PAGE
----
Vermont State Police are raising awareness of wrong-way driving, after several recent incidents — including a crash on I-89 that left several people injured.
There have been 43 reported wrong-way driving cases in Vermont so far this year, according to Vermont State Police, though Trooper Christopher Hein acknowledged that number doesn’t count drivers who self-corrected without creating much of a scene.
The figure of 43 is already more than any single year from the past six, VSP said, save for one. 2019 saw 49 reported incidents, Hein said at a press conference Tuesday at the Georgia rest area on 89 North.
“The potential for a disastrous outcome is high, especially when a driver travels at highway speeds in the wrong direction for an extended distance,” Hein noted.
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Hein told reporters drugs and alcohol are to blame in about 40 percent of the cases. Cognitive impairments, like in some senior citizens, are another big factor, the trooper added.
Hein said if you come across a wrong-way driver, you should pull to the right as far as you can and slow to a stop if possible to reduce your velocity in case there’s a collision — then call 911.
Hein emphasized folks also should buckle up and use child seats properly.
Since 2016, three of Vermont’s 16 wrong-way crashes have resulted in deaths, Hein said.
Officials with the Vermont Agency of Transportation point to wrong-way signage on highway ramps and shortly upstream, as well as to markings on roadways as ways they are aiming to improve safety. The agency’s Mandy White said the state is always considering fresh approaches to messaging, and will work with other states to learn what has been successful elsewhere.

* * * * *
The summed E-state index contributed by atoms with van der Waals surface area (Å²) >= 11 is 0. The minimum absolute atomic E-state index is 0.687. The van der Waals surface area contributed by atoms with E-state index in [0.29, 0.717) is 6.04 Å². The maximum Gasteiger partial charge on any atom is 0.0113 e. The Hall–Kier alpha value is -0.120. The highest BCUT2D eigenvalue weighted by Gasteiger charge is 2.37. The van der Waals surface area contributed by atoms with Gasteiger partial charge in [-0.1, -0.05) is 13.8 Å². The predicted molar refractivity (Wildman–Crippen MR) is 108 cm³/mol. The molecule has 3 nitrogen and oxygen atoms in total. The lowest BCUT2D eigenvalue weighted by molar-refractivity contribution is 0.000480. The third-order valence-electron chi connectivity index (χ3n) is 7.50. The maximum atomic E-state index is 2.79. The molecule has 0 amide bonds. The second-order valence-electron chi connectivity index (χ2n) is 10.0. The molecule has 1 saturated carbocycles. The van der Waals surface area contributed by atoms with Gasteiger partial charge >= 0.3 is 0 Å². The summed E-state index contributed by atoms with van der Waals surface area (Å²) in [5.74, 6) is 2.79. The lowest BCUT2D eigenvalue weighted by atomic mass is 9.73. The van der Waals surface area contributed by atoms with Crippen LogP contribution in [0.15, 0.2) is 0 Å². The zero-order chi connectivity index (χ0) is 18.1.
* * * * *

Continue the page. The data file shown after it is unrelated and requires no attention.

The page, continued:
“Slow down, look around you, be aware of your surroundings and make sure you’re in the right place at the right time,” White advised all drivers to do.
Adam Silverman, the civilian spokesman for Vermont State Police, revealed a personal experience Tuesday he had with a wrong-way driver this summer. While off duty, Silverman said he and his wife were driving to grab some dinner when they encountered a wrong-way driver headed toward them on 189 in South Burlington.
“It was just a totally surreal experience,” Silverman recalled in an interview with NECN & NBC10 Boston conducted after the press conference. “Everyone else on the highway behind me— there was an incredible risk that someone could be killed at any second.”
Silverman said the scary encounter came before he had heard any advice from troopers on what to do in such a situation. Still, he said that his instinct had him pulling to the right and dramatically slowing down, then calling 911.
“I was very relieved to learn, later, that there was no crash, no one was injured, no one was killed,” Silverman said.
Silverman told NECN & NBC10 Boston he hopes his story serves as a learning opportunity for others to, again, slow way down and move to the right if trouble’s coming the wrong way.